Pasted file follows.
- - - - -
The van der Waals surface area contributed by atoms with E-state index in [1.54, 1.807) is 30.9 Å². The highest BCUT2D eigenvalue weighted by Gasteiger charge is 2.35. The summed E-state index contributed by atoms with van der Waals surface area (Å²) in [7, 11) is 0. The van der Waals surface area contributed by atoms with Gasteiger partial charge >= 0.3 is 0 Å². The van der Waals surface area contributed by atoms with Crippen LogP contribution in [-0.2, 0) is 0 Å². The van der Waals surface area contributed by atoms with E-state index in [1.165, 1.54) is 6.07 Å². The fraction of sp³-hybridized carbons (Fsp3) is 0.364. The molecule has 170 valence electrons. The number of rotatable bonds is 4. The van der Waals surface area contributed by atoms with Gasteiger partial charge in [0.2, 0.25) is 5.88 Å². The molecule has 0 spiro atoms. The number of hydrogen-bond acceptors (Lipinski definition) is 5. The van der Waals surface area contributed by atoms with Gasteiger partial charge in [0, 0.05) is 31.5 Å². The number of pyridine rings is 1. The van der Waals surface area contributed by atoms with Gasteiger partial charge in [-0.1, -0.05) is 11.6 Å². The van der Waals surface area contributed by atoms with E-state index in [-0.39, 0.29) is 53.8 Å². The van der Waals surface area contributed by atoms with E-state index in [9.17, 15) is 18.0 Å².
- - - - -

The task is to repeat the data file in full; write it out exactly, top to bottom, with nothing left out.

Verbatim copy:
The van der Waals surface area contributed by atoms with E-state index in [1.54, 1.807) is 30.9 Å². The highest BCUT2D eigenvalue weighted by Gasteiger charge is 2.35. The summed E-state index contributed by atoms with van der Waals surface area (Å²) in [7, 11) is 0. The van der Waals surface area contributed by atoms with Gasteiger partial charge >= 0.3 is 0 Å². The van der Waals surface area contributed by atoms with Crippen LogP contribution in [-0.2, 0) is 0 Å². The van der Waals surface area contributed by atoms with E-state index in [1.165, 1.54) is 6.07 Å². The fraction of sp³-hybridized carbons (Fsp3) is 0.364. The molecule has 170 valence electrons. The number of rotatable bonds is 4. The van der Waals surface area contributed by atoms with Gasteiger partial charge in [0.2, 0.25) is 5.88 Å². The molecule has 0 spiro atoms. The number of hydrogen-bond acceptors (Lipinski definition) is 5. The van der Waals surface area contributed by atoms with Gasteiger partial charge in [0, 0.05) is 31.5 Å². The number of pyridine rings is 1. The van der Waals surface area contributed by atoms with Gasteiger partial charge in [-0.1, -0.05) is 11.6 Å². The van der Waals surface area contributed by atoms with E-state index in [-0.39, 0.29) is 53.8 Å². The van der Waals surface area contributed by atoms with E-state index in [9.17, 15) is 18.0 Å².